Introduction. By request sent to the Constitutional Court, a Belgian taxpayer company has filed in January 2014 an action for annulment of the so-called Belgian ‘Fairness Tax’. This action comprises four different causes of action each of them including different headings or arguments:
- European law: freedom of establishment and Parent-Subsidiary Directive ;
- Constitutional law: lawfulness principle ;
- Constitutional law: equal treatment principle;
- Treaties for the avoidance of double taxation.
Considering the first cause for action put forward is about European law, and before even ruling on any aspect of the action, the Constitutional Court has decided on 28 January 2015 (Decision no. 11/2015) to raise a series of preliminary questions to the Court of Justice of the European Union (‘CJEU’). The Advocate General Kokott issued on 17 November 2016 her opinion in this regard.
The Fairness Tax in a nutshell. For those not familiar with the Fairness Tax, it is only applicable if the following conditions are cumulatively met during a taxable period: (i) the company has distributed dividends during the taxable period and (ii) the company’s taxable profit has been partly or fully offset against notional interest or carried forward tax losses. A complex calculation applies to determine the taxable basis. The tax rate is 5.15%. The Fairness Tax applies to Belgian companies and to Belgian branches of foreign companies.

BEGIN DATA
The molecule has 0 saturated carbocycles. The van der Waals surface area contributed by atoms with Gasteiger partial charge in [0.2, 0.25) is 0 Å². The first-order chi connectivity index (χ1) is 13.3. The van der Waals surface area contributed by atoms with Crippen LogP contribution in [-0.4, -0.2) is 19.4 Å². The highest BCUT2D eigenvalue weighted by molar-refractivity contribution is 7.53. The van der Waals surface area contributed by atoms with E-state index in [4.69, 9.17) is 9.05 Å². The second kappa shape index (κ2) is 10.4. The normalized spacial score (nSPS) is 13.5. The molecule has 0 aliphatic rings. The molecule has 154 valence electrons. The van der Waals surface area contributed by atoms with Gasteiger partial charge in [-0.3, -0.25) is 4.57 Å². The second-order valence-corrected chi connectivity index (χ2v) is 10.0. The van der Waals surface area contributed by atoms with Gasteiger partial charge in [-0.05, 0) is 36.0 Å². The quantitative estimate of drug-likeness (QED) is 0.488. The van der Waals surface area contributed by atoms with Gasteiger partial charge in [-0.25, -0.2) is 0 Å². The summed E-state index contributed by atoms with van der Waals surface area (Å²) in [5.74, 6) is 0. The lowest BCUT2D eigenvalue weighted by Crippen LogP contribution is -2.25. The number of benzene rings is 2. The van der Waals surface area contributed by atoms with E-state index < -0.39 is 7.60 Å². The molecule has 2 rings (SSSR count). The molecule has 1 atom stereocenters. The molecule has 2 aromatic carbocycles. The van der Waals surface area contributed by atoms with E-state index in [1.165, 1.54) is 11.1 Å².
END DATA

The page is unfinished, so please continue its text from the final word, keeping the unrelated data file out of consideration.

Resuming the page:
Key takeaway. Under the Belgian implementation of the Parent-Subsidiary Directive (the deduction of ‘Definitely-Taxed Income’) 95% of qualifying dividends received are exempted from (non-resident) corporate income tax. The remaining 5% is in principle subject to tax (implementation of article 4(3) of the directive).
In the typical case of an intermediary holding company however, the complexity of the taxable basis leads to situations where the Fairness Tax applies on more than 5% of qualifying dividends received and redistributed by the intermediary holding.
In such case, the Advocate General Kokott considers that the Fairness Tax infringes article 4(3) of the Parent-Subsidiary Directive.
Next steps. The next step in the procedure is the decision of the CJEU. When the latter court will have rendered its decision on the EU law cause for action, the Constitutional Court will then still need to rule on all the above arguments. The case can thus still take some time before being settled.
Of the advisability to protect one’s rights. Based on the above, we consider companies active in Belgium (either Belgian companies or Belgian establishments of foreign companies) having suffered the Fairness Tax should consider (to continue) safeguarding their rights.